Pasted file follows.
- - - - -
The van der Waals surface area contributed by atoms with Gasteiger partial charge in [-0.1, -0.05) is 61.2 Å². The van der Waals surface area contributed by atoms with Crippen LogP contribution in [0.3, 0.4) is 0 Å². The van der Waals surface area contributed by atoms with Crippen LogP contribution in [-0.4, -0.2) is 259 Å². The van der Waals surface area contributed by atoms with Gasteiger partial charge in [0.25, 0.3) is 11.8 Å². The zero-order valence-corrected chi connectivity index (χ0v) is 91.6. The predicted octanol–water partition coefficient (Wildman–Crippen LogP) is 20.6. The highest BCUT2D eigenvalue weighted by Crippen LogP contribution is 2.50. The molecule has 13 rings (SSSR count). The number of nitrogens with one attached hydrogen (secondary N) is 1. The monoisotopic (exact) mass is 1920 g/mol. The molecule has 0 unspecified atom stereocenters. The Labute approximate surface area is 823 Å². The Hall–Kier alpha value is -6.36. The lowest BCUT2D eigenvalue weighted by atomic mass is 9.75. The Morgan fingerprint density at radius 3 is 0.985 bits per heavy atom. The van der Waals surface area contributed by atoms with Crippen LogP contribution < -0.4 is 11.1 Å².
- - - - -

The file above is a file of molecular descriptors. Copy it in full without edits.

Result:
The van der Waals surface area contributed by atoms with Gasteiger partial charge in [-0.1, -0.05) is 61.2 Å². The van der Waals surface area contributed by atoms with Crippen LogP contribution in [0.3, 0.4) is 0 Å². The van der Waals surface area contributed by atoms with Crippen LogP contribution in [-0.4, -0.2) is 259 Å². The van der Waals surface area contributed by atoms with Gasteiger partial charge in [0.25, 0.3) is 11.8 Å². The zero-order valence-corrected chi connectivity index (χ0v) is 91.6. The predicted octanol–water partition coefficient (Wildman–Crippen LogP) is 20.6. The highest BCUT2D eigenvalue weighted by Crippen LogP contribution is 2.50. The molecule has 13 rings (SSSR count). The number of nitrogens with one attached hydrogen (secondary N) is 1. The monoisotopic (exact) mass is 1920 g/mol. The molecule has 0 unspecified atom stereocenters. The Labute approximate surface area is 823 Å². The Hall–Kier alpha value is -6.36. The lowest BCUT2D eigenvalue weighted by atomic mass is 9.75. The Morgan fingerprint density at radius 3 is 0.985 bits per heavy atom. The van der Waals surface area contributed by atoms with Crippen LogP contribution < -0.4 is 11.1 Å².